Data from each included article were extracted and risk of bias was assessed. The evidence was qualitatively synthesized, a conclusion statement was developed and the strength of the evidence (grade) was assessed using pre-established criteria including evaluation of the quality and risk of bias, quantity, consistency, magnitude of effect and generalizability of available evidence.
- In children, seven prospective cohort studies examined the relationship between frequency of fast-food meals (six studies), or consumption of other types of meals and anthropometric outcomes and overall found mixed results:
- Six studies examined fast-food meals: Three studies indicated increased fast food intake, particularly more than twice per week, was associated with increased risk of obesity, BMI/BMI Z-score or body fat; two found no association; and one found no association in boys and a negative association in girls
- Two studies looked at a variety of non-fast-food meals away from home, using varying definitions of food establishments and meal types, and reported mixed findings for a relationship with weight-related outcomes.
- In adolescents transitioning to adulthood, one study found high baseline frequency of fast-food intake was associated with increased BMI Z-scores at five-year follow-up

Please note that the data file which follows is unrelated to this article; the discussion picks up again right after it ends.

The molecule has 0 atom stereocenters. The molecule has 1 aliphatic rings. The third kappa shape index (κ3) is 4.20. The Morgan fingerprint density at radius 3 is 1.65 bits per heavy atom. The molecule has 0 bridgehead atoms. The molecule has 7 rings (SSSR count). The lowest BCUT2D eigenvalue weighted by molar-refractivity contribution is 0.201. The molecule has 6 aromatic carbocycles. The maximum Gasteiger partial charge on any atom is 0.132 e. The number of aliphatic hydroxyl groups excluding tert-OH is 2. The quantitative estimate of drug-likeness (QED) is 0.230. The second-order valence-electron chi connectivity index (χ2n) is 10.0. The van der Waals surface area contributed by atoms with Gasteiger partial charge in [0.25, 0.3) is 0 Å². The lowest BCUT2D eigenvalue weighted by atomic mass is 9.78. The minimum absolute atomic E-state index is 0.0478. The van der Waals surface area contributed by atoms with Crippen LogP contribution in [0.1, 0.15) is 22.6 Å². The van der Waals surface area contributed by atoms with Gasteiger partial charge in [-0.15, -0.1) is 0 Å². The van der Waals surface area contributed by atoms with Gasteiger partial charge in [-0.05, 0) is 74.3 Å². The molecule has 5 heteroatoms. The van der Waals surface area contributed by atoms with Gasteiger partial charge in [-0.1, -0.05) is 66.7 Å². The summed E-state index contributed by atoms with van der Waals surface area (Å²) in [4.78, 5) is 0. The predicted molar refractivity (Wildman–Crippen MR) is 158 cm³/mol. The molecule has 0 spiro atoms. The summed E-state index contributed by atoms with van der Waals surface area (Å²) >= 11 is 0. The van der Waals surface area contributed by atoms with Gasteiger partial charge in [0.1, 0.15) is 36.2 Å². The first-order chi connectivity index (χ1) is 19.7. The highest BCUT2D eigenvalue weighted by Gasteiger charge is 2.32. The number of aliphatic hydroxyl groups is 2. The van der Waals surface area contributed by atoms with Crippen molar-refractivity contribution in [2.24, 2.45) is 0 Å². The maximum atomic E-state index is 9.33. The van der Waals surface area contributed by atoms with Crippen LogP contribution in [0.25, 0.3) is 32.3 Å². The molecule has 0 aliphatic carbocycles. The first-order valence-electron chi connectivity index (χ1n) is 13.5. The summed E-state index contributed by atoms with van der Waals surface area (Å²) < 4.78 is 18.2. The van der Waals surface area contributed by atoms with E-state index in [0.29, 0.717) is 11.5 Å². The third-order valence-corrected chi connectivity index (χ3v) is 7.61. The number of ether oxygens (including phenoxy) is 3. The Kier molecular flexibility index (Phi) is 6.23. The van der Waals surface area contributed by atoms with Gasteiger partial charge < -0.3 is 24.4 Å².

- In adults, evidence consistently demonstrated a relationship between increased frequency of fast-food meal consumption and weight outcomes:
- Five prospective cohort studies (three cohorts) reported that increased intake of meals from fast-food locations, or intake exceeding once per week, was associated with higher weight gain, BMI and risk for obesity
- Evidence related to the association between frequency of meals from other types of restaurants and intake of all takeout meals and weight is limited, but indicates traditional restaurant meal frequency may not be associated with weight outcomes:
- Two studies examined total meals away from home or meal types eaten away from home, which came from both fast-food and restaurant locations, and reported frequency was associated with increased weight outcomes for most meal types
- Two studies from the same cohort found no relationship between frequency of meals from restaurants (non-fast-food establishments), and weight-related outcomes.
- Data are sparse regarding meal composition and in studies in young children or older adults. Hispanic/Latino and Asian populations are poorly represented in this body of literature.
- Methods used to define and measure the exposure varied between studies and did not capture the full range of eating out or takeout opportunities
- Representation of Hispanic/Latino and Asian populations, young children and older adults was poor
- Several studies in children used reported height and weight for outcome assessment, and BMI Z-scores were not consistently used
- There was little or no information on the composition of meals and the relationship between meal composition and outcomes
- Few studies controlled for total energy intake